Putting ‘science’ back in computer science

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codeorg-logoThe Gadget Guy reviews the latest technology for the government and explores related trends and hot topics.

Of the many interesting speakers who appeared at FedTalks last week, one in particular struck a personal chord with me. Hadi Partovi is the founder and president of Code.org, a nonprofit organization whose goal is to grow computer science education, both in our schools and in the workplace.

While I was getting my degree in computer science, the personal computer went from something only die-hard techies owned, to being in every home and office, and the Internet came out of the laboratory to bring the world closer together. It seemed like a lot of people were majoring in computer science, but that might have been because that was the main group of people I saw on a daily basis.

Anyway, Mr. Partovi showed us some rather disturbing statistics. Even though computing jobs take up about 60 percent of all math and science occupations, only about 2 percent of all math/science students are computer students.

Most colleges and universities don’t consider computer science part of the STEM core of Science, Technology, Engineering and Mathematics. Nine out of 10 schools don’t even offer computer programming courses. In 39 of 50 states, coding classes don’t count toward high school graduation math or science requirements. It is disturbing to say the least, especially when you consider that, if things continue the way they are, by 2020 there will be 1 million more computing jobs than the number of computer science students who can actually do them.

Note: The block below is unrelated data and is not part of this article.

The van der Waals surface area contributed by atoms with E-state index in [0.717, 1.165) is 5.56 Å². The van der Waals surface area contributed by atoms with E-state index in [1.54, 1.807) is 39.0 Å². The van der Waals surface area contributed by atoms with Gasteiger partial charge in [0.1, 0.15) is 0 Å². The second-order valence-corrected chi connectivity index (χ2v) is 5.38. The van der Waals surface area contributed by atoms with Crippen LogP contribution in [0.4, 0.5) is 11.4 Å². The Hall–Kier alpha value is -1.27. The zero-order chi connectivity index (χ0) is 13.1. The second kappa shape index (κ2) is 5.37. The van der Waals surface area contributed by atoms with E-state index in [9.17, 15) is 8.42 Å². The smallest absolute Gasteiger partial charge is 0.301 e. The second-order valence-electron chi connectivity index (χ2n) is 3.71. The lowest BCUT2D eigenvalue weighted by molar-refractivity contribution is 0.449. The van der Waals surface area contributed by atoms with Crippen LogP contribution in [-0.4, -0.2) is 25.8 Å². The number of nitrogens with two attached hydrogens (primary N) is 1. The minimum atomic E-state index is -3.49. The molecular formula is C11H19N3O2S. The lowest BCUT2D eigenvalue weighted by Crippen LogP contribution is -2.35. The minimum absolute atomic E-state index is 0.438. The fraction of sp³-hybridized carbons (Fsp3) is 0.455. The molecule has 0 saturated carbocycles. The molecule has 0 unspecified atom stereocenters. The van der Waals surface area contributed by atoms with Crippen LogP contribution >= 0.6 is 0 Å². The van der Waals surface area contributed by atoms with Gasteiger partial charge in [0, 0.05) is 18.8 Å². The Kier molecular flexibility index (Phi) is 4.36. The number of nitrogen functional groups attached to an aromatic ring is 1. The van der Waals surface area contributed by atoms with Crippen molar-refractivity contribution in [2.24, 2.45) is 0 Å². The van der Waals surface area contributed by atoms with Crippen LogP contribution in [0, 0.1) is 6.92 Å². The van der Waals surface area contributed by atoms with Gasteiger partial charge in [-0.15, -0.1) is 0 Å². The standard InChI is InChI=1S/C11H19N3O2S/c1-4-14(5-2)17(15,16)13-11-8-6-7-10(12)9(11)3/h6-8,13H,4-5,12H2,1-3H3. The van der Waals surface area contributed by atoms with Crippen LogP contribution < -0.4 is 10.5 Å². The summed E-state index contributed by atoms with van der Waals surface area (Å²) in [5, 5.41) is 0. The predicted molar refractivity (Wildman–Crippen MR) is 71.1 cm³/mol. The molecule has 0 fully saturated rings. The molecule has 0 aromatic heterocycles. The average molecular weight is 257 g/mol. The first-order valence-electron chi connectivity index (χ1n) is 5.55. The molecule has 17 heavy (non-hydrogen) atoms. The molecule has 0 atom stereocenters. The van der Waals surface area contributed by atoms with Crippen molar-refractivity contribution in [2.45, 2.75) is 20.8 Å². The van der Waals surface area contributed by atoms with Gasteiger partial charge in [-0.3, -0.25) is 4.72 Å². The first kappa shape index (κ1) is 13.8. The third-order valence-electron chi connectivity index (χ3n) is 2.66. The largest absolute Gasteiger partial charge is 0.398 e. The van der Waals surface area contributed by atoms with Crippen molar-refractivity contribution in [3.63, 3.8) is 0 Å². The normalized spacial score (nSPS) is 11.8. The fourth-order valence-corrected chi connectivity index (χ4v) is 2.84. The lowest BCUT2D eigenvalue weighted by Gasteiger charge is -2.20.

“What can I do about it?” I hear you say. Well, the first thing you should do is watch this video:

Mr. Partovi has gotten many influential people to speak out on the importance of computer science, ranging from computer moguls to political figures to sports stars. They all are saying how important computer science education is and will be for our future.

If you have never learned to code, there is no time like the present to learn, at least a little bit. The Code.org website has links to many popular online sites where you can learn to code. It is definitely worth your time, and can open up your mind to so many possibilities.

If you already know how to code, you can help out by donating some of your time to teach programming to interested students. Code.org can let you know about local learning centers or even help you start one of your own.

If you are a teacher or parent at a school where computer science education is lacking, let Code.org know about it. They will help you look into ways you can help to bring this important subject to your school. In the meantime, you should also make arrangements to show the video to students at your school.

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